Lydia and I were both working at the same camp that year. I watched her, noted her ready smile. (...) Unexpectedly I caught myself perking up every time I heard her name called over the loudspeaker. I decided that before I found myself getting too attracted I needed a reality check on my feelings. Was God leading me in this direction? I didn't really know this girl at all; was this for real?
One afternoon, I was asked to drive one of three buses for the girls' ministry. It was a perfect time for me to put a fleece before God in order that I could have some physical evidence that God was directing my path towards Lydia. I asked god to confirm to me His direction by putting Lydia on my bus. Soon a stream of girls began filling the bus, and then their leader stepped in. I actually breathed a sigh of relief....Lydia wasn't among the group. [Camp leader orders everyone off the bus.] The door swung open and there was Lydia's smiling face.
Side note from Visionary Man: As an entertaining and enlightening study read the account of Gideon and the fleeces (Judges 6) to understand a Biblical view of the term. You may be surprised that "putting a fleece" before God is not a good thing, that it is a blatant sign of doubt. Just count how many times Gideon contradicts and doubts the messages given to him.
I remembered the story of Gideon, but couldn't remember the bit about the fleece so I reread Judges 6. God handed Israel over to the Midianites because Israel had moved away from God. When Israelites cry out to God, God tells a local farmer - Gideon - that he's gonna save his people. Gideon asked some questions. God's angel answers the questions and appears after a sacrifice. Gideon destroys an altar to Baal. Gideon asks for proof in the form of dew appearing on the fleece when the ground all around is dry - twice. God gives him the required proof.
Hmm. My take-away from this that God is OK with us asking for proof - especially when asked to do improbable things. Does God seem angry with Gideon? No. Does God storm off in a huff and find another warrior? No, God showed Gideon all the proof he wanted and still used him to free the Israelites in Judges 7 after Gideon asks for proof again.
I do wish that Billy had asked for a form of proof that had more than a 1 in 3 chance of happening....
[Billy admits to be very afraid after his proof that God wanted him to court Lydia.]
Q: So how did you proceed?
A. I searched the internet for anything she might have written to anyone. I found her blog and read all of her posts. If I had read flirty nonsense, or noted anything that lacked chastity in her manner, or seen pictures that alerted me to anything off color, I would have dismissed her.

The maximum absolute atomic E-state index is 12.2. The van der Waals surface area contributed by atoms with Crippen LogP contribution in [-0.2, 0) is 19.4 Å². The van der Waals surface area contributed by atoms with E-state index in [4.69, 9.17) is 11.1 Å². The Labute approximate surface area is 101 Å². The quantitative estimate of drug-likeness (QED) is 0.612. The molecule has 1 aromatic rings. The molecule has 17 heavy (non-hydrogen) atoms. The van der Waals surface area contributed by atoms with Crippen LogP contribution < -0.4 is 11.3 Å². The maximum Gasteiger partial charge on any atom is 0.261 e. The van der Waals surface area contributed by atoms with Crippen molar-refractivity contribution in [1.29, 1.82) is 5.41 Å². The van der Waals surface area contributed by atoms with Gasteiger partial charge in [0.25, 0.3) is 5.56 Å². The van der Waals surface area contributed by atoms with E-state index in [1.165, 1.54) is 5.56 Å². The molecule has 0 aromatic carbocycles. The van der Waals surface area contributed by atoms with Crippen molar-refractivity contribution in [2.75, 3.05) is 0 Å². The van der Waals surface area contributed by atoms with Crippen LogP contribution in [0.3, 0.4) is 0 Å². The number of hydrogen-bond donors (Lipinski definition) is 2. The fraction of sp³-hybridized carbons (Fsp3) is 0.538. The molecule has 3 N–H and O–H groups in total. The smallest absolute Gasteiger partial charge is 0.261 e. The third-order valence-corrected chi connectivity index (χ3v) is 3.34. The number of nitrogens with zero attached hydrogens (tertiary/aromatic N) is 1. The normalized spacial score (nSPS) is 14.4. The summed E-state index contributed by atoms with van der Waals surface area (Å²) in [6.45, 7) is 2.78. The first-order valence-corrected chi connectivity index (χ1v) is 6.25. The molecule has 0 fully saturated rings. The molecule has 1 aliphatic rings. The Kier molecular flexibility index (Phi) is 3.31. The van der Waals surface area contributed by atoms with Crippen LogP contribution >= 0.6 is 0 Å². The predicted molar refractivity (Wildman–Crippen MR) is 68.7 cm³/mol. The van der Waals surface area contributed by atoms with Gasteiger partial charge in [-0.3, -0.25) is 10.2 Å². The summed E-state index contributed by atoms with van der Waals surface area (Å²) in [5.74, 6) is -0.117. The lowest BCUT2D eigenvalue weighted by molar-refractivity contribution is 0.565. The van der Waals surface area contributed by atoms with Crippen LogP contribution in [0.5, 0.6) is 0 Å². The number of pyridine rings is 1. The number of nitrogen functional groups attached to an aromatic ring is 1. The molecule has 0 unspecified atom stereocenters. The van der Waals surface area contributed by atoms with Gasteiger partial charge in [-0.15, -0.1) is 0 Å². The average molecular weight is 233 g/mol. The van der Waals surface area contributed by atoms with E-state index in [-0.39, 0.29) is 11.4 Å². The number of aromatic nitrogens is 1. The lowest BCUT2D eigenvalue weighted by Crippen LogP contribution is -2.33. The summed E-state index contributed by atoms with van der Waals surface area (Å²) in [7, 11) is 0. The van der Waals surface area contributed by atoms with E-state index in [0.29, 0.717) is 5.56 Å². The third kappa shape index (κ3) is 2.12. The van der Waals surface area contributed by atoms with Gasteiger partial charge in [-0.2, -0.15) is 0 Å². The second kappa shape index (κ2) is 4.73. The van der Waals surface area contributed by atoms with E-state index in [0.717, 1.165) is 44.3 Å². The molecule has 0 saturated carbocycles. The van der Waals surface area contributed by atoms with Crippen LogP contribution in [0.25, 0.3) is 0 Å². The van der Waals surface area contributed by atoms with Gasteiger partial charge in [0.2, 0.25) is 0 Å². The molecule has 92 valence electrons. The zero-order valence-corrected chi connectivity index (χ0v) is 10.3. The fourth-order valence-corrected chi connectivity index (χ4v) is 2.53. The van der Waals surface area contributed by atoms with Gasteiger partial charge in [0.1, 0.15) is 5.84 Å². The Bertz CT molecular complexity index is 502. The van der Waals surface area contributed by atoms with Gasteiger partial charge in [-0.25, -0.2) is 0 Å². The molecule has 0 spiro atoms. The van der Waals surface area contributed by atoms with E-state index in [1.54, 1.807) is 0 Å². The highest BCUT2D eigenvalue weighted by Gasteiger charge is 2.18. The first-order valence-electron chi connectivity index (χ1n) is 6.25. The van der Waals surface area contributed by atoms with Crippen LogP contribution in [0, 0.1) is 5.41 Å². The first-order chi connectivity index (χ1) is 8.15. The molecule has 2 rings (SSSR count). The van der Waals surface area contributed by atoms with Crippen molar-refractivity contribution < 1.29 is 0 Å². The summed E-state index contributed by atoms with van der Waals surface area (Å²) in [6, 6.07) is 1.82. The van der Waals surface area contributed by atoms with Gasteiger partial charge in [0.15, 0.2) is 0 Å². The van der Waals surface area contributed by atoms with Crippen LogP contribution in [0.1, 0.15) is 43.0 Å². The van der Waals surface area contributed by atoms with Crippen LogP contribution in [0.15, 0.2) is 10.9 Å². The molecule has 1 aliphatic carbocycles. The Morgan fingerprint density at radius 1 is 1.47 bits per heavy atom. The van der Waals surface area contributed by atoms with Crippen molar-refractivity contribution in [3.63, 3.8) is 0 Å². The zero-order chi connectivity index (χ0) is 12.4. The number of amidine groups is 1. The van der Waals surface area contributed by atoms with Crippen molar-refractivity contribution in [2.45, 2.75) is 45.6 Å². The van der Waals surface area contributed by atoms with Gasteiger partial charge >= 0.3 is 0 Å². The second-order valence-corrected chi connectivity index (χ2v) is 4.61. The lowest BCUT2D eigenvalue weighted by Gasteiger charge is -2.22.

Cyber-stalking. That's a creepy twist.
I emailed my sister, who was a friend to Lydia, and asked some questions: Was Lydia a hard worker? Did she have a good head on her shoulders? Was she flexible? Also, I needed to make sure that she wasn't legalistic. I asked about her stand on music, dress and movies, which are things I knew would affect my future children.
Billy objects to flirting, touching other men, women working outside the home, flightiness, and laziness. He needs to be sure she's got the right views on music, dress and movies to avoid contaminating yet unborn offspring - but God forbid Lydia is legalistic.
Notice that Billy has never talked to Lydia directly. No wonder she was so blindsided by his courtship.
She was the kind of woman I had always wanted. Plus, I was highly attracted to her.
Let's make this an honest statement:
"She appeared from a distance to be the kind of woman I had always wanted. Plus, I was highly attracted to the image of her I had created in my head."
I went home for the weekend and talked to my dad. My dad offered to call her dad and so it went.
[The editors stuff a section of Proverbs in.]
God really blessed me with a jewel.
I think two really important parts have been left out of this story. First, how exactly did Lydia's parents decide Billy was a suitable suitor for her? Shouldn't their criteria be public knowledge at least for Lydia and Billy's sake? Second, what exactly did Billy do between the wooden and awkward first meeting and their marriage to help the two of them fall in love?
My guess is that it involved a legion of angels making pretty sunsets and idyllic woodland scenes appear whenever Lydia saw Billy.....
Debi spends several pages on lists of how men and women should get ready for marriage. Let me summarize it because it's really tedious. Men - get ready to support a wife, find a good woman, marry her. Women - wait patiently at home until your parents tell you who to court. Never make the first move. After all, Debi didn't and she married Mike Pearl! For the love of God, don't say no to the courtship.
In the next post(s), we get to watch Debi
From the movie "Miss Pettigrew Lives for a Day"
And that is why you must not waste a second of this precious life. Listen to me. Once I too had ambitions. Not your grand ones, simple ambitions. Marriage, children and a house of our own. He died, in the mud in France. A good, solid man. You would call him dull, no doubt, but he smiled whenever he saw me and we could've built a life on that. Your heart knows the truth, Delysia. Trust it.